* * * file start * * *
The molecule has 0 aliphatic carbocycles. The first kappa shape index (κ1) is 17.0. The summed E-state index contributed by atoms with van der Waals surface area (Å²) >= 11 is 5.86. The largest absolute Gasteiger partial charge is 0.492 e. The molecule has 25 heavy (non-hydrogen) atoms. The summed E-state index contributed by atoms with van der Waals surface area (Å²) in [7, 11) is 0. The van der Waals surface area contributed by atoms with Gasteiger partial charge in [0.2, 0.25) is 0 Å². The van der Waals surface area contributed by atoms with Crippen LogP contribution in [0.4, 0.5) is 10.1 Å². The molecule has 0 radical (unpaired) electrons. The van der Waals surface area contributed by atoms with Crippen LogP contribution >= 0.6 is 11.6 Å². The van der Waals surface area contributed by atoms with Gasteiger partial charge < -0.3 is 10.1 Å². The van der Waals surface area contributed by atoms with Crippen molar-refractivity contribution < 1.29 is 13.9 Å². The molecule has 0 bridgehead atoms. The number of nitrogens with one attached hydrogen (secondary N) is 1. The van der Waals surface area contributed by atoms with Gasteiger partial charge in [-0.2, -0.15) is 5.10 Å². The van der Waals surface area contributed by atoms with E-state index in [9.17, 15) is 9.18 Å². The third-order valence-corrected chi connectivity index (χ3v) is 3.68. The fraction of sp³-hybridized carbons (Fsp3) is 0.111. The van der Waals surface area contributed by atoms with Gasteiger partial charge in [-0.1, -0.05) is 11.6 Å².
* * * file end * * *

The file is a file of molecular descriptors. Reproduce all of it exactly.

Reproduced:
The molecule has 0 aliphatic carbocycles. The first kappa shape index (κ1) is 17.0. The summed E-state index contributed by atoms with van der Waals surface area (Å²) >= 11 is 5.86. The largest absolute Gasteiger partial charge is 0.492 e. The molecule has 25 heavy (non-hydrogen) atoms. The summed E-state index contributed by atoms with van der Waals surface area (Å²) in [7, 11) is 0. The van der Waals surface area contributed by atoms with Gasteiger partial charge in [0.2, 0.25) is 0 Å². The van der Waals surface area contributed by atoms with Crippen LogP contribution in [0.4, 0.5) is 10.1 Å². The molecule has 0 radical (unpaired) electrons. The van der Waals surface area contributed by atoms with Crippen LogP contribution >= 0.6 is 11.6 Å². The van der Waals surface area contributed by atoms with Gasteiger partial charge < -0.3 is 10.1 Å². The van der Waals surface area contributed by atoms with Crippen molar-refractivity contribution < 1.29 is 13.9 Å². The molecule has 0 bridgehead atoms. The number of nitrogens with one attached hydrogen (secondary N) is 1. The van der Waals surface area contributed by atoms with Gasteiger partial charge in [-0.2, -0.15) is 5.10 Å². The van der Waals surface area contributed by atoms with E-state index in [9.17, 15) is 9.18 Å². The third-order valence-corrected chi connectivity index (χ3v) is 3.68. The fraction of sp³-hybridized carbons (Fsp3) is 0.111. The van der Waals surface area contributed by atoms with Gasteiger partial charge in [-0.1, -0.05) is 11.6 Å².